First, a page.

Objectivity- Available Virtually or In-person
A workshop which looks at unconscious biases and how to overcome them.
Emotions can sometimes blur our vision. To make good decisions and work well with others, we need to be able to separate the way we feel about the world from the way it actually is.
In this two-hour session, we will:
• Learn about the different errors and biases to which our minds are prone, and how to correct for these
• Consider the ways in which we might judge ideas too much by their source and too little on their independent merit
• Practice the art of detachment from our own experiences and interests, in order to consider things from a wider, more universal point of view
• Learn strategies for making decisions that will serve us well in the long term
Objectivity is the skill of developing awareness of one’s own biases which influence our perception of situations and other people. It also means to handle these biases in flexible and effective ways in order to make fair and wise decisions.
What characterises mastery of this skill?
Employees demonstrate objectivity by taking enough time on decisions. They detach and reflect about their own potentially impulsive reactions and may seek the opinion of others in order to compare them to their own. After having made a decision, they are able to explain their reasons for it - while always keeping an open mind about how biases might affect them in the future. Objective employees may also have clear boundaries that help them avoid biases, like always sleeping on a decision or never having more than one drink with a client.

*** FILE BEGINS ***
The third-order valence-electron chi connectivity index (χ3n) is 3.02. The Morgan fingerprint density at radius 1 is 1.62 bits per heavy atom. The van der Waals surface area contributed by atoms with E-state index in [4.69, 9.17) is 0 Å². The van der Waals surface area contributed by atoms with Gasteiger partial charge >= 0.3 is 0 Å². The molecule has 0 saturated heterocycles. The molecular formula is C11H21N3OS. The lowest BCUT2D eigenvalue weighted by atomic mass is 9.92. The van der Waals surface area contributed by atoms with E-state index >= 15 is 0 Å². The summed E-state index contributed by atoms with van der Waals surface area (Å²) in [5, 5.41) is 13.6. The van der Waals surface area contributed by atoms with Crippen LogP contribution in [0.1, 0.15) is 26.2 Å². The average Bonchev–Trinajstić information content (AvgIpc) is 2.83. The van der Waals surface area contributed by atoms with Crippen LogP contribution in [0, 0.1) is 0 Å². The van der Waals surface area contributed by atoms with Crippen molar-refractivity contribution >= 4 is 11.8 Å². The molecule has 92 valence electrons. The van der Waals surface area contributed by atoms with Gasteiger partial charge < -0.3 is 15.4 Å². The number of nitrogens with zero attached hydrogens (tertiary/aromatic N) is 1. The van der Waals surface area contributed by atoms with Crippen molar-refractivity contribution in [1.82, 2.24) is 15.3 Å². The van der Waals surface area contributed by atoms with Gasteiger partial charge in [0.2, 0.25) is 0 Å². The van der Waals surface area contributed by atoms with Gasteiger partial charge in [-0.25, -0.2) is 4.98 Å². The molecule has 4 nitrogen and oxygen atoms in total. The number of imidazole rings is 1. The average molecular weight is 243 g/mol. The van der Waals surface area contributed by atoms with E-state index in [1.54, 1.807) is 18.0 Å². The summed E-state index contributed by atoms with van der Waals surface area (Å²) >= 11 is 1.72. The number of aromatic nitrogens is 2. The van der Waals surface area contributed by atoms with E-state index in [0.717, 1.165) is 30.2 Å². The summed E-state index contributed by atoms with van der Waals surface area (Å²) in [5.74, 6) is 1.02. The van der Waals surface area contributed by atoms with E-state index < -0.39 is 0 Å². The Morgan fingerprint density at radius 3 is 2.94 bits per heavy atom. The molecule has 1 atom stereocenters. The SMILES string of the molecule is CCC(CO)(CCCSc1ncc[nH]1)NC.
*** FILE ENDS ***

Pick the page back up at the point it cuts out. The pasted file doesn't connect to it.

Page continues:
What characterises a lack of this skill?
Employees and especially managers with a lack of objectivity have a tendency to make spontaneous and impulsive decisions based on emotions and biased perceptions. They might feel or express regret about previous actions or choices, or else vehemently defend decisions that have negative consequences. They struggle to strategically handle biases and oftentimes are even unaware of them. Questioning their decisions may lead to defensiveness rather than fruitful discussion.
"This has been my second class and both have been excellent!"
"It helped me to consider the reasons behind unreasonable feelings & perceptions"
"It showed me the importance of slowing down to think about things carefully"
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